Office Depot and Support.com, Inc, a tech support software provided from California, agreed to pay $25 million and $10 million respectively for allegedly tricking their customers into paying for millions of US dollars worth of computer repair services using fake malware scans. According to a press release issued today by the U.S. Federal Trade Commission (FTC), the agency will use the money received after the two settlements are paid to provide refunds to customers that were impacted by the allegedly deceptive tech support offered by Office Depot and Support.com. “Consumers have a hard enough time protecting their computers from malware, viruses, and other threats,” said FTC Chairman Joe Simons. “This case should send a strong message to companies that they will face stiff consequences if they use deception to trick consumers into buying costly services they may not need.”
In a civil compliant, the Department of Housing and Urban Development is seeking damages for any person who was harmed by Facebook’s targeted advertising policies, which until recently allowed employers and landlords to limit their audiences on the basis of race, ethnicity or gender. Facebook settled a lawsuit with the ACLU over the practice last week and overhauled its systems as a result. A senior HUD official told CNBC that based on Facebook’s user base and the proliferation of housing ads, the agency expects the number of users affected by the discriminatory practices could number in the millions.
ASUS has finally confirmed that its servers were compromised and that its ASUS Live Update tool has been tampered with, as revealed on Monday. ASUS has also implemented a fix in the latest version (ver. 3.6.8) of the Live Update software, introduced multiple security verification mechanisms to prevent any malicious manipulation in the form of software updates or other means, and implemented an enhanced end-to-end encryption mechanism. At the same time, we have also updated and strengthened our server-to-end-user software architecture to prevent similar attacks from happening in the future,” the company announced.
U.S. senators and their staff will receive assistance from the Senate Sergeant at Arms (SAA) to protect their accounts and devices from cyber threats if a bipartisan bill introduced by Senators and Senate Intelligence Committee members Ron Wyden (D-Ore) and Tom Cotton (R-Ark) will be signed into law. The Senate Cybersecurity Protection Act, S. 890, would allow the SAA — which is the one responsible for the Senate’s cybersecurity — to offer opt-in cybersecurity support which would help U.S. senators to be prepared when their personal devices are targeted by state-sponsored hacking groups. According to Wyden, the bill has been endorsed by "cyber and election security experts and advocates alike", such as Electronic Frontier Foundation, Google, Carnegie Mellon CyLab, Dragos Inc, Public Citizen, and more.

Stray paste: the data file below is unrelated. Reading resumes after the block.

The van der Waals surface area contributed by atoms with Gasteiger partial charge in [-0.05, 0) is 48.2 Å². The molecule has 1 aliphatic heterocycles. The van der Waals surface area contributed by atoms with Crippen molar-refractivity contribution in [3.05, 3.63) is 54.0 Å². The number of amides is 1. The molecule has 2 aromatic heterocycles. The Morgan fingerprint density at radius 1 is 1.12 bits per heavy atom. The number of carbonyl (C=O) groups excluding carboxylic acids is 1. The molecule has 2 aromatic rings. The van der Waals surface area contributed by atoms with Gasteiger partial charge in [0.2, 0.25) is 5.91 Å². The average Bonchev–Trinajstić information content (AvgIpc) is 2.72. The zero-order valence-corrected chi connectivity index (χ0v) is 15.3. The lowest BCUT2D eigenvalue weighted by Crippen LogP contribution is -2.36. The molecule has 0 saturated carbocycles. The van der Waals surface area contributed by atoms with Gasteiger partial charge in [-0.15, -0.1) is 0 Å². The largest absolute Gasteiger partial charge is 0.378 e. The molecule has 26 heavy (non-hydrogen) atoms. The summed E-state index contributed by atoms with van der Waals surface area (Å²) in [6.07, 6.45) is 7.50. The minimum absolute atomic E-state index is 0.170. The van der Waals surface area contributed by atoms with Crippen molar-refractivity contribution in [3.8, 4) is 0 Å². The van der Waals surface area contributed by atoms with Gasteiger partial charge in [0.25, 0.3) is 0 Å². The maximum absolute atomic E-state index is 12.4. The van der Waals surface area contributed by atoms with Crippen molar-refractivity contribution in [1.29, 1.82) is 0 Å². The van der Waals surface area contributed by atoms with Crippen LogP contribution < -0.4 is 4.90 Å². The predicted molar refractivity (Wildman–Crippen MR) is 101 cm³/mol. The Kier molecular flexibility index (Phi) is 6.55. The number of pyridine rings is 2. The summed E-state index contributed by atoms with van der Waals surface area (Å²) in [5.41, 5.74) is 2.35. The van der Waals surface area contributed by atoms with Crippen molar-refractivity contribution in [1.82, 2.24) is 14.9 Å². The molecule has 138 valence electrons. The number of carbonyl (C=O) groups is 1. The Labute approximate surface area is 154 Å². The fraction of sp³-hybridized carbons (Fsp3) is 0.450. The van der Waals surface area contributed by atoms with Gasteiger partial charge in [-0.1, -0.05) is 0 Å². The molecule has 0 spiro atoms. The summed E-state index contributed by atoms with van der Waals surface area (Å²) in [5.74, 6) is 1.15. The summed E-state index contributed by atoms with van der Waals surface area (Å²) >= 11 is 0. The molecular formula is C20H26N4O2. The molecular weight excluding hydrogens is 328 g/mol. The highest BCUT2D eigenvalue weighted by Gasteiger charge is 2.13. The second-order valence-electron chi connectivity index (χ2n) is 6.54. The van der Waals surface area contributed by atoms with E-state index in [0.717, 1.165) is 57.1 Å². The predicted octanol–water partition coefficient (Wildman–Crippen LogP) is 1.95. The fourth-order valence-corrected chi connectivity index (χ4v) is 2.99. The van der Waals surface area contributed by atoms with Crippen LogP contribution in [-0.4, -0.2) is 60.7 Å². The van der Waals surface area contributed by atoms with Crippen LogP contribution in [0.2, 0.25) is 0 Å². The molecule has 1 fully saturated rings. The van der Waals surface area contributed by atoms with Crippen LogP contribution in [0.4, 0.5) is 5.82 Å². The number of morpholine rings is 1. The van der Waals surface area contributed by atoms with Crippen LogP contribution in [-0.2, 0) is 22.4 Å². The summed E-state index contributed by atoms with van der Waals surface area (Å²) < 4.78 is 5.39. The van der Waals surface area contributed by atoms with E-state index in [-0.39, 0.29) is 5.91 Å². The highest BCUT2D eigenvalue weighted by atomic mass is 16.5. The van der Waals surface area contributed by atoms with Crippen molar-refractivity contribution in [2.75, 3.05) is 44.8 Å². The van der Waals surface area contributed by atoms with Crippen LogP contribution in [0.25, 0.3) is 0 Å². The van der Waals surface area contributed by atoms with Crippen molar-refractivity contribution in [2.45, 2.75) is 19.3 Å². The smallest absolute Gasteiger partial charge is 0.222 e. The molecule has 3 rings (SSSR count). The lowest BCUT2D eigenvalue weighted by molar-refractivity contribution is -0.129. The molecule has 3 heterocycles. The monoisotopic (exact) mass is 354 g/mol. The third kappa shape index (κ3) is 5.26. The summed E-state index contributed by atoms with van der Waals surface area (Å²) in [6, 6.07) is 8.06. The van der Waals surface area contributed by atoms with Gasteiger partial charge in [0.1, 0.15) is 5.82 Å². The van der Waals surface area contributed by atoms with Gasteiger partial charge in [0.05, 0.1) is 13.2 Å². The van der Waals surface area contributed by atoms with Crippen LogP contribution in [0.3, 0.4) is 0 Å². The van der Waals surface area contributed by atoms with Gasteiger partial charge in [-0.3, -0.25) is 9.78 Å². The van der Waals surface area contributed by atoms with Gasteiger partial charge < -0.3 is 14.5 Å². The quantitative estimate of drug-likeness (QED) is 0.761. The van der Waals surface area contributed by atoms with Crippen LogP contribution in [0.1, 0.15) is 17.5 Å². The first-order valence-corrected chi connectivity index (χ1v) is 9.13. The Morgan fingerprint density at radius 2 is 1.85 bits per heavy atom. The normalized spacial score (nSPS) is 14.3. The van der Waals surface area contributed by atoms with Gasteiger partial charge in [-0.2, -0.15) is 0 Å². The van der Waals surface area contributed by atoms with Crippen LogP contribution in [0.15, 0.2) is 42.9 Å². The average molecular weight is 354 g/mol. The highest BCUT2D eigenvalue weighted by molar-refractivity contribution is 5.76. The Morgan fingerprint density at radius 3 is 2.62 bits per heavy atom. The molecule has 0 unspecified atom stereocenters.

A small town in Canada, just north of Toronto, is joining Ohio in providing its citizens with an option to pay some taxes in cryptocurrency – Bitcoin, $BTC▲0.49% to be exact. The town of Innisfil will begin accepting Bitcoin as payment for property taxes in April, local news outlet Simcoe. According to the report, Innisfil is the first municipality in the North American nation to offer citizens the option to pay in cryptocurrency. “Once again, we are proud to be first in taking this bold step by offering this new, exciting payment option to our residents,” Innisfil Mayor Lynn Dollin said in a statement. Indeed, this is not an outright integration of cryptocurrency payments yet, but a one-year trial period.
Tweets have been circulating saying that you can trigger a cool new Twitter feature – colored tweets in a sort-of rainbow theme – simply by changing your birthday to 2007. Many people routinely give fake birthdays to cloud services, of course, with good reason. A lot of organisations continue to treat birthdays as some kind of touchstone for customer identification, on the dangerously mistaken assumption that your birthday is meant to be a secret and is therefore a reliable way to establish someone’s identity over the phone or the internet. In this case, the “Twitter 2007 multicolor” hoax is actually a cruel way to get you locked out of your Twitter account. Think about it – anyone born in 2007 is currently at most 12 years old, and therefore couldn’t possibly be 13, which is Twitter’s minumum age.
A hosting company took down a database operated by a spying app this week after it was found displaying thousands of intimate images and recordings online. MobiiSpy, an Android app that can be used to track what people do on their phones, left over 95,000 images and 25,000 audio recordings on a publicly accessible database according to a report by Motherboard on 22 March. Although the database didn’t include names or contact information, it did contain call records and photos that could be used to identify the phones’ owners. According to researchers, the app’s developer had hardcoded the database URL directly into the app, which lets the operator read the target’s phone contacts and texts and even trigger remote recordings without the target’s knowledge.